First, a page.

For the past 16 years, KIDZ BOP has been releasing CDs of preteens covering hit songs. Curators conveniently take out all the F-words, B-words, D-words, S-words, A-words, J-words, Q-words and whatever other words make people uncomfortable. That way parents can bump Drake in their Toyota Highlander without corrupting their children’s innocent minds.

On Oct. 13, KIDZ BOP released its 36th edition. If you ask me, they should have really called it quits after 19. More like KIDZ STOP, am I right? KIDZ BOP is performed by the KIDZ BOP Kids. First of all, why would you spell the first Kidz with a ‘z’ and then the second with an ‘s’? Either commit to the bit or don’t do it at all. Jeez.

KIDZ BOP 36 features such bops as “Feels” by Calvin Harris, “Malibu” by Miley Cyrus and “Bad Liar” by Selena Gomez. The instrumentals are cheap imitations of the original, like a cardboard cutout of Ellen DeGeneres at the mall. Most of the harmonies are very pitchy. That is when the singing isn’t blatantly autotuned. Wouldn’t you love to be the sound engineer to tell an 11 year old that their voice isn’t good enough without technological manipulation?

As KIDZ BOP 36 plods on, it insidiously loses focus and concision. It fails to justify its own existence. Even the KIDZ BOP Kids sound bored eventually. They don’t even write the songs, the least they could do is put a little effort in it. What, do they have a Scholastic book fair they would rather be at? Jeez. If the KIDZ BOP Kids are to achieve the classic icon status they so clearly clamor for, they need to lose the generic cutesy act and break out of their comfort zone. Experiment with time signatures. Try some jazz fusion improvisation. Really think outside the box.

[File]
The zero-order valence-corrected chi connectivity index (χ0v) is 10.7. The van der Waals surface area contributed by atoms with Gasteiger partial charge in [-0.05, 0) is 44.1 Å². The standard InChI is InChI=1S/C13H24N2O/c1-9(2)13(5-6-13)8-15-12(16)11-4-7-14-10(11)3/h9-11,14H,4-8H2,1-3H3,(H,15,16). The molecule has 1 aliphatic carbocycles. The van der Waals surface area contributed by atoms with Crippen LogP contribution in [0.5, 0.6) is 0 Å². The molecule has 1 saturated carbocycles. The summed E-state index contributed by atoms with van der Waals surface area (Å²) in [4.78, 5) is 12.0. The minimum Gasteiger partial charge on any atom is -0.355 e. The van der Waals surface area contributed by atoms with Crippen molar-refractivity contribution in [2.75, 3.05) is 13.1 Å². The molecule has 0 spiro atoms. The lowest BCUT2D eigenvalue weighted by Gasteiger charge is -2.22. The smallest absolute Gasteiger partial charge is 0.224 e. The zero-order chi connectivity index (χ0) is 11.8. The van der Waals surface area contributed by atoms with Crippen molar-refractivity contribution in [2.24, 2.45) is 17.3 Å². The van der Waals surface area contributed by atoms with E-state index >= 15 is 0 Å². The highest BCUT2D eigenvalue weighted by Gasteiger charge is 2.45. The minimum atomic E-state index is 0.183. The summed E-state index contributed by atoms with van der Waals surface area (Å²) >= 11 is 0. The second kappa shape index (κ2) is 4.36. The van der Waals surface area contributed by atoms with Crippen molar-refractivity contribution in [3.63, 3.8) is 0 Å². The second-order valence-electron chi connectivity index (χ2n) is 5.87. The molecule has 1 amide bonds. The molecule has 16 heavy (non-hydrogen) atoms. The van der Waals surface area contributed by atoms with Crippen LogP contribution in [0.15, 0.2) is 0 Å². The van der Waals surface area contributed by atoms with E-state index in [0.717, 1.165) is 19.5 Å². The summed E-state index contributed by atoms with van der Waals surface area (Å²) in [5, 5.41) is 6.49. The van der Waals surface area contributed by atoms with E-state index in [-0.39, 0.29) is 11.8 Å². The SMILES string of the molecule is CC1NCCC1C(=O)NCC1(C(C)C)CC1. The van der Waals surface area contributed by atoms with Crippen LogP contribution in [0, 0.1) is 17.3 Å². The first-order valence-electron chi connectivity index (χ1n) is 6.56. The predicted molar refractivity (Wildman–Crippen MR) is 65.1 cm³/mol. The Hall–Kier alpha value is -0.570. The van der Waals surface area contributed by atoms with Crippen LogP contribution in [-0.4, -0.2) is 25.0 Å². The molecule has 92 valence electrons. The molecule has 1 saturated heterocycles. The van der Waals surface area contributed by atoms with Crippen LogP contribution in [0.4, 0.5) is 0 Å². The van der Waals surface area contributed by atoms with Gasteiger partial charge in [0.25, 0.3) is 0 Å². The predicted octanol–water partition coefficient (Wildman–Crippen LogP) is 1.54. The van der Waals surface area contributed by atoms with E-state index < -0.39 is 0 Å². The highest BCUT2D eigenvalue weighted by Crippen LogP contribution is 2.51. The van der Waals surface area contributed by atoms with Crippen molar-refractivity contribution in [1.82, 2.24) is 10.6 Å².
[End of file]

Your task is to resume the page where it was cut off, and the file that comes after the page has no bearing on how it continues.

What follows is a series of my favorite lyric alterations in order to make the songs more family friendly. On the original “I’m the One,” Lil Wayne raps “And when she on the molly she a zombie/She think we Clyde and Bonnie/But it’s more like Whitney, Bobby.” The KIDZ BOP Kids took it upon themselves to change the lyrics to “And when she hears this song she dances crazy/She thinks I’m like a party/But she’s really more a smarty.”

On the original “Congratulations,” Quavo raps “Young n—-, young n—-, graduation…Super Bowl, call the hos/Get in the Rolls (skrr)/Top-floor lifestyle/Huncho and Post/Malone/I gotta play on my phone/You know what I’m on/Huncho Houdini is gone.” The KIDZ BOP Kids sing “Young Kidz, Young Kidz graduation/Super bowl, call your friends/Get in the rolls, (skrr)/Top Floor lifestyle/Livin the most/KIDZ BOP/I gotta play on my phone/You know where I’m from/KIDZ BOP is getting it done.” I suppose they got the “Skrr” right.

“Juju on the Beat” came out on Aug. 11, 2016. That was like three KIDZ BOPs ago. Whatever. On the KIDZ BOP version, they change the line “You know my hair nappy” to “You know my hair is crazy,” both gentrifying it and adding a ‘to be’ verb.

The KIDZ BOP Kids cover “Crying in the Club” by Camila Cabello. What clubs have you even been to? The Mickey Mouse Club? Get outta here.

These examples go to show that pop music manufacturers take sex and drugs and make it palatable for kids to sing along. At the same time, what’s the point of KIDZ BOP rerecording completely clean songs? What do these punks bring to the table? Isn’t Shawn Mendes’s version of “There’s Nothing Holdin’ Me Back” unbearable enough?

The only good thing KIDZ BOP 36 managed to do is introduce me to some songs I had never heard of before. I had heard neither “Sorry Not Sorry” by Demi Lovato or “2U” by David Guetta despite each having over 200 million streams on Spotify. Could it be that I’m out of touch? No. Impossible.

The album ends with a live version of their cover “Let Me Love You” to remind their young impressionable listeners that the KIDZ BOP Kids are on tour in a city near you, so go beg your parents to buy tickets. Pay top dollar to watch these puppets dance for Uncle Sam’s cyclical capitalism fever dream. That is until their voices drop, they get acne, they are deemed not cute enough to perform anymore and must return to their day jobs, then they will be replaced with a fresh batch of nameless, faceless KIDZ BOP drones.

KIDZ BOP 36 is a sorry excuse for a compilation of children covering contemporary hit songs. It’s possibly the worst and most immature KIDZ BOP yet. If they keep up the poor work I’m going to stop buying their vinyls.